Go upside down to be rightside up

"People only see what they are prepared to see."         - Ralph Waldo Emerson


I attended a conference once and was given an opportunity to take a painting class.  Other than drywall and fingernails, I’ve never painted anything in my life. I LOVE art and secretly wish I had majored in Art History, but I’ve never confused my appreciation of artwith any sort of ability to create art.

My husband, who holds a degree in architecture, is routinely shocked by my inability to draw a perfect square. If you know me, please don't ask me to draw you anything. Even my doodles are decidedly free form.

Still, I jumped in and I learned much more than some basic skills.  The biggest lesson was how to make the brain think creatively.

In case you can't make it to the end of this post, here's the secret: to see and think creatively, turn things upside down.

Yep. Flip 'em.

Don't look at your problems straight on, but literally turn them over and have a look from a different angle.

In the painting class, it worked this way: our instructor (who happened to LOOK like a caricature of an "Art Guy") had everyone pick out a picture from a stack of images.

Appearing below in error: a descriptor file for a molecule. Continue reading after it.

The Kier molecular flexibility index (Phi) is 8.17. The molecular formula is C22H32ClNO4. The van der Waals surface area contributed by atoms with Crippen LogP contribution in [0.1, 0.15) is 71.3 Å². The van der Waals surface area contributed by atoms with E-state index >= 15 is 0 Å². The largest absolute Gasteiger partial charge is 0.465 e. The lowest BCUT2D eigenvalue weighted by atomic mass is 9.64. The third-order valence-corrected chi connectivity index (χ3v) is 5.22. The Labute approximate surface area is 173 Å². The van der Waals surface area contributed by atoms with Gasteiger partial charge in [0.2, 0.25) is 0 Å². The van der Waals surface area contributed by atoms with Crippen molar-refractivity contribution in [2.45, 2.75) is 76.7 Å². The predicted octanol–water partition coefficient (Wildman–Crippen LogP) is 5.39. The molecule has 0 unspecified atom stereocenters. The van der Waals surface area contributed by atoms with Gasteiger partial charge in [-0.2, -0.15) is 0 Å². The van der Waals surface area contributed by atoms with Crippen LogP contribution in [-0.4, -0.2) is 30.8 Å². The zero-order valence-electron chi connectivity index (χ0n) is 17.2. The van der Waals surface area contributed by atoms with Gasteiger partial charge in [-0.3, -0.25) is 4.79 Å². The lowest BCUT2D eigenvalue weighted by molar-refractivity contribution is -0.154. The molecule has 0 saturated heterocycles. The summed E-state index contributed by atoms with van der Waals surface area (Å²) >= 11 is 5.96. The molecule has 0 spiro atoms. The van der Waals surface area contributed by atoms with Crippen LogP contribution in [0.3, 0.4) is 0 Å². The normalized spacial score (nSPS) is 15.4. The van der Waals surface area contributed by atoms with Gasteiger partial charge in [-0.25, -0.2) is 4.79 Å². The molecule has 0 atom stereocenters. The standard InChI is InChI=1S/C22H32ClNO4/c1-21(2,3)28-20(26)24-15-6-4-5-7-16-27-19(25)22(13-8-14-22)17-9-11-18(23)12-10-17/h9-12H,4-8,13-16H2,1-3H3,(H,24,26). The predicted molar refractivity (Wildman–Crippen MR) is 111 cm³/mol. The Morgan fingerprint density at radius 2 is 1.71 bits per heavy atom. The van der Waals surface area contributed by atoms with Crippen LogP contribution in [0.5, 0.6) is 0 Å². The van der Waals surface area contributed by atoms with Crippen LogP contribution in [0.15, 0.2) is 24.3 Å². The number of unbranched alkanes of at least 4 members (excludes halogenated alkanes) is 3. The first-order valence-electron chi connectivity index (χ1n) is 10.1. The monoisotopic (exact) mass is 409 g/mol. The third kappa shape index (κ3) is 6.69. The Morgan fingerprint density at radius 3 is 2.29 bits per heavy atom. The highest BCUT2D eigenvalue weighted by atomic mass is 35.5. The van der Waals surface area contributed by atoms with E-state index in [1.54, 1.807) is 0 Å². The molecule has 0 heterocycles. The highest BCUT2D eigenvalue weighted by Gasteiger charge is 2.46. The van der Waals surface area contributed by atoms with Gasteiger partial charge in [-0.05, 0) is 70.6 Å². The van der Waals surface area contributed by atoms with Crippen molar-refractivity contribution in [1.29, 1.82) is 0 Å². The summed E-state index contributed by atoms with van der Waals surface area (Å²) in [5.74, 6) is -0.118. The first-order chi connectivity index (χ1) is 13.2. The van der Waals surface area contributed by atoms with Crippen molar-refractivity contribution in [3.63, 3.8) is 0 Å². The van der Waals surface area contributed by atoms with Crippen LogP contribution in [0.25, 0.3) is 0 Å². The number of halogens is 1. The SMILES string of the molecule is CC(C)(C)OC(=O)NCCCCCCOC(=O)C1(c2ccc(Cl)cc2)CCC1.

Then he had us turn the picture upside down to"fool" our brain into seeing something different. Art Guy said that the brain sees different things when an image appears upside down.

Next, he showed us how the brain trick worked.  He made us draw and paint a copy of the photograph while the image was still upside down. We kept our work in this flip-flop position until we were ready to add the final details.

Ridiculous, right?

However, before long I realized I was seeing differently. I no longer looked at the entire scope of the picture, but instead I saw new details. I saw new angles and transitions. I wasn't distracted by the beauty of what I wanted to capture; I was focused on what it took to translate the image for someone else to see.

The image became "translatable" because I saw it differently.

Ultimately, what was most shocking was how good everyone's first attempt with a brush and canvas was when they painted from an upside-down view.  My brain wasn't the only one being fooled.  The "trick" was working on everyone.


Since this experience, I've read all sorts of activities that are supposed to strengthen your brain: take a new route to work, write with the opposite hand, read sentences out of order.

Imagine this exercise for getting unstuck with a work challenge. If you stare at a dilemma from the same angle for a long period of time, chances are you'll struggle to find new insights. The facts of the challenge are too obvious; the scope is too broad. If you want to translate the dilemma into something different, you have to change the angles. You have to make sure you don't look at a challenge "rightside" up, but upside down.

If you can do this consistently, you will be more likely to create a masterpiece.